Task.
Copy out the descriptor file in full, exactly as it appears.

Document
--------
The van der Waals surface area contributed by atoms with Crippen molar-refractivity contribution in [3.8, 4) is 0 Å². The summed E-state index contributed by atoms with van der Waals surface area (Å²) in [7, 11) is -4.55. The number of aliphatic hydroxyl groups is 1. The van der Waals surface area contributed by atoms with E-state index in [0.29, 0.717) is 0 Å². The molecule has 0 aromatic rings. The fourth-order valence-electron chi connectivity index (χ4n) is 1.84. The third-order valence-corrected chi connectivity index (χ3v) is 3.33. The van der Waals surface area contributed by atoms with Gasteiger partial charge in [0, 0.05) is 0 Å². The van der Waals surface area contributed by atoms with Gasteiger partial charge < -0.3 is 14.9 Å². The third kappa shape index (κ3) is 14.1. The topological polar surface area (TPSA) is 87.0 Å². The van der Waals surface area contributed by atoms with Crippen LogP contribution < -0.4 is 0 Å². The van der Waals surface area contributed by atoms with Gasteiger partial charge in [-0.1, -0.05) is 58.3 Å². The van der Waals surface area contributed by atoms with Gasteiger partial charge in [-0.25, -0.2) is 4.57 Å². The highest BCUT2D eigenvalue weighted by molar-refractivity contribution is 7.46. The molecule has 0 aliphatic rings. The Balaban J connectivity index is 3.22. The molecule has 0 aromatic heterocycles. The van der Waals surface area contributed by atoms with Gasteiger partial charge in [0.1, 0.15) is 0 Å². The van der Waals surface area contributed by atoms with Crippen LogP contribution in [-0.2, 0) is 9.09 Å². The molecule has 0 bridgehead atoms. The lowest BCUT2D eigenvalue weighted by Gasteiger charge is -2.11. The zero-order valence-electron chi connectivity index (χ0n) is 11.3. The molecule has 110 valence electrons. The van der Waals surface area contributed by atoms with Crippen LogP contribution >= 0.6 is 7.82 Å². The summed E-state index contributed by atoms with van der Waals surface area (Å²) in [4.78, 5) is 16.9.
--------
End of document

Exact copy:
The van der Waals surface area contributed by atoms with Crippen molar-refractivity contribution in [3.8, 4) is 0 Å². The summed E-state index contributed by atoms with van der Waals surface area (Å²) in [7, 11) is -4.55. The number of aliphatic hydroxyl groups is 1. The van der Waals surface area contributed by atoms with E-state index in [0.29, 0.717) is 0 Å². The molecule has 0 aromatic rings. The fourth-order valence-electron chi connectivity index (χ4n) is 1.84. The third-order valence-corrected chi connectivity index (χ3v) is 3.33. The van der Waals surface area contributed by atoms with Gasteiger partial charge in [0, 0.05) is 0 Å². The van der Waals surface area contributed by atoms with Gasteiger partial charge < -0.3 is 14.9 Å². The third kappa shape index (κ3) is 14.1. The topological polar surface area (TPSA) is 87.0 Å². The van der Waals surface area contributed by atoms with Crippen LogP contribution < -0.4 is 0 Å². The van der Waals surface area contributed by atoms with Gasteiger partial charge in [-0.1, -0.05) is 58.3 Å². The van der Waals surface area contributed by atoms with Gasteiger partial charge in [-0.25, -0.2) is 4.57 Å². The highest BCUT2D eigenvalue weighted by molar-refractivity contribution is 7.46. The molecule has 0 aliphatic rings. The Balaban J connectivity index is 3.22. The molecule has 0 aromatic heterocycles. The van der Waals surface area contributed by atoms with Gasteiger partial charge in [0.1, 0.15) is 0 Å². The van der Waals surface area contributed by atoms with Crippen LogP contribution in [-0.2, 0) is 9.09 Å². The molecule has 0 bridgehead atoms. The lowest BCUT2D eigenvalue weighted by Gasteiger charge is -2.11. The zero-order valence-electron chi connectivity index (χ0n) is 11.3. The molecule has 110 valence electrons. The van der Waals surface area contributed by atoms with Crippen LogP contribution >= 0.6 is 7.82 Å². The summed E-state index contributed by atoms with van der Waals surface area (Å²) in [4.78, 5) is 16.9.